Are you A. a cocktail purist or B. a lucky stiff with a climate-controlled storage space? It's time to pair up and start stashing, 'cause the Noilly Prat Dry Vermouth you've been mixing into your Martinis since time immemorial is about to go the way of the Concorde. The Wall Street Journal reports that the makers of the august aperitif plan to expand the distribution of their "original formula," the European standard, to the exclusion of the current US version. Problem is, dry Martinis are a uniquely American construct, and the Euro version is, well, not exactly an ideal swap-in. It's regarded as a stand-alone beverage, rather than a cocktail ingredient, and from all reports, shies far from dry and subtle in several recpects.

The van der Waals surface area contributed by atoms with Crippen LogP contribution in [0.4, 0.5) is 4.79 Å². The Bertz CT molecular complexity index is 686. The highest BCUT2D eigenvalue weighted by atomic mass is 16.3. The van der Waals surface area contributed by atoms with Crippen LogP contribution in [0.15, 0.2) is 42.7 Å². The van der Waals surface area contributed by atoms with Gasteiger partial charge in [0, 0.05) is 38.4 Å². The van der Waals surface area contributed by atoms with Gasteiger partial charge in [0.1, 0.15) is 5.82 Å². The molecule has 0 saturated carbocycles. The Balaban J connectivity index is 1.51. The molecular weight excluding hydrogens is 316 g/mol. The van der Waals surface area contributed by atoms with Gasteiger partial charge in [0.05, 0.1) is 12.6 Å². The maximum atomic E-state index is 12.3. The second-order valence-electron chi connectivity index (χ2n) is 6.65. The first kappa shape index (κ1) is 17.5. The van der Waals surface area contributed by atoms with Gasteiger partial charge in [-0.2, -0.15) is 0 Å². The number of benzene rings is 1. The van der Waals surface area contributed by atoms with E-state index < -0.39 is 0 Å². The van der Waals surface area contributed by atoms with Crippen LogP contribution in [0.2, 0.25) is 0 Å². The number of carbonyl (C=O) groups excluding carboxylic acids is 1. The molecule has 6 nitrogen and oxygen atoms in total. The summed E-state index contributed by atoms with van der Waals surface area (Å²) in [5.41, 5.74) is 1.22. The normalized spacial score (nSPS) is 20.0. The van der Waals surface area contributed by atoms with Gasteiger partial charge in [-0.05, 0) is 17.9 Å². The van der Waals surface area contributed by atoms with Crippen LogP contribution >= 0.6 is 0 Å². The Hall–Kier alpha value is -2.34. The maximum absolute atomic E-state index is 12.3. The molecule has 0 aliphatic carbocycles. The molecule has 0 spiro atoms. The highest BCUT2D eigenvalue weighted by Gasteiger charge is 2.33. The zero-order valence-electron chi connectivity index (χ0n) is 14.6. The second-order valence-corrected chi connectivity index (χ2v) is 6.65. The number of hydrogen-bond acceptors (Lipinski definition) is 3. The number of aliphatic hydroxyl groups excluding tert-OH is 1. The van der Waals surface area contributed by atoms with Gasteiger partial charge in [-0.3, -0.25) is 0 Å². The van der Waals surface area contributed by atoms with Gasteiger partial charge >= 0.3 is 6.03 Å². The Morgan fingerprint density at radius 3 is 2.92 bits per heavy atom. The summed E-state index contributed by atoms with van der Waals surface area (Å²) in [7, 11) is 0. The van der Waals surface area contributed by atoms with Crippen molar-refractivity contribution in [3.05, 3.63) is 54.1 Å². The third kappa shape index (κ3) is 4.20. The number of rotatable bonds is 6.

"How sugary is it? If you took an old bottle of the dry vermouth and mixed it half-and-half with the Sauternes-sweet aperitif wine Lillet, you'd have a pretty good approximation of what to expect.
With the European Noilly Prat you won't get the crisp and untinged visual clarity now expected of a Martini unless you dial the vermouth back to about an eighth or a tenth of the mix." -- Eric Felten, Wall Street Journal
Yeeks! I've all but entirely shifted my loyalty toward Vya Vermouth over the past few years, but this news has me a tad shaken up. Anyone have a bit of cellar space to spare? I'll bring the olives and the D.H. Krahn.
Thanks to our pal Chess Ninja for this timely tip.
[via: The Wall Street Journal]